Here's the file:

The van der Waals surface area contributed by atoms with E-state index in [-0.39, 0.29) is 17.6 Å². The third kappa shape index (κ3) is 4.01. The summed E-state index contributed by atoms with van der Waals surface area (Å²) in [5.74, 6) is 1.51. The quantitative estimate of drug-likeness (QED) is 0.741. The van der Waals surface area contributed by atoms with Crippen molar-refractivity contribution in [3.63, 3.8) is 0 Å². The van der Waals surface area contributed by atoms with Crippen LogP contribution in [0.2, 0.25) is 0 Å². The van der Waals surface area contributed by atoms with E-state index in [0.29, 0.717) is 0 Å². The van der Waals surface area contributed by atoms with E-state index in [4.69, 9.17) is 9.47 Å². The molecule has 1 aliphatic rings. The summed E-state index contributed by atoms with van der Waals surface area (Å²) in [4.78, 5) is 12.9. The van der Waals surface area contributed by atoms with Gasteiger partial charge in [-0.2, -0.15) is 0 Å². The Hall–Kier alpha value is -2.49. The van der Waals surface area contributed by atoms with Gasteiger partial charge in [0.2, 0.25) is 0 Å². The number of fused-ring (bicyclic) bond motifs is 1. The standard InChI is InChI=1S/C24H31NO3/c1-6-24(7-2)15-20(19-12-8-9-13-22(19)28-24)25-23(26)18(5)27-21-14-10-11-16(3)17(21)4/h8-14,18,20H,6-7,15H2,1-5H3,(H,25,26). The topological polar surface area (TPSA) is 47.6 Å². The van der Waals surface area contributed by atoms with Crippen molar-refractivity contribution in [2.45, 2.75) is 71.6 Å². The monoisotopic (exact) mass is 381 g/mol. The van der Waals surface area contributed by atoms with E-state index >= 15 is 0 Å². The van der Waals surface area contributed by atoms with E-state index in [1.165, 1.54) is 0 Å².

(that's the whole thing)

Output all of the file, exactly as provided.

The van der Waals surface area contributed by atoms with E-state index in [-0.39, 0.29) is 17.6 Å². The third kappa shape index (κ3) is 4.01. The summed E-state index contributed by atoms with van der Waals surface area (Å²) in [5.74, 6) is 1.51. The quantitative estimate of drug-likeness (QED) is 0.741. The van der Waals surface area contributed by atoms with Crippen molar-refractivity contribution in [3.63, 3.8) is 0 Å². The van der Waals surface area contributed by atoms with Crippen LogP contribution in [0.2, 0.25) is 0 Å². The van der Waals surface area contributed by atoms with E-state index in [0.29, 0.717) is 0 Å². The van der Waals surface area contributed by atoms with E-state index in [4.69, 9.17) is 9.47 Å². The molecule has 1 aliphatic rings. The summed E-state index contributed by atoms with van der Waals surface area (Å²) in [4.78, 5) is 12.9. The van der Waals surface area contributed by atoms with Gasteiger partial charge in [-0.2, -0.15) is 0 Å². The Hall–Kier alpha value is -2.49. The van der Waals surface area contributed by atoms with Gasteiger partial charge in [0.2, 0.25) is 0 Å². The number of fused-ring (bicyclic) bond motifs is 1. The standard InChI is InChI=1S/C24H31NO3/c1-6-24(7-2)15-20(19-12-8-9-13-22(19)28-24)25-23(26)18(5)27-21-14-10-11-16(3)17(21)4/h8-14,18,20H,6-7,15H2,1-5H3,(H,25,26). The topological polar surface area (TPSA) is 47.6 Å². The van der Waals surface area contributed by atoms with Crippen molar-refractivity contribution in [2.45, 2.75) is 71.6 Å². The monoisotopic (exact) mass is 381 g/mol. The van der Waals surface area contributed by atoms with E-state index >= 15 is 0 Å². The van der Waals surface area contributed by atoms with E-state index in [1.165, 1.54) is 0 Å².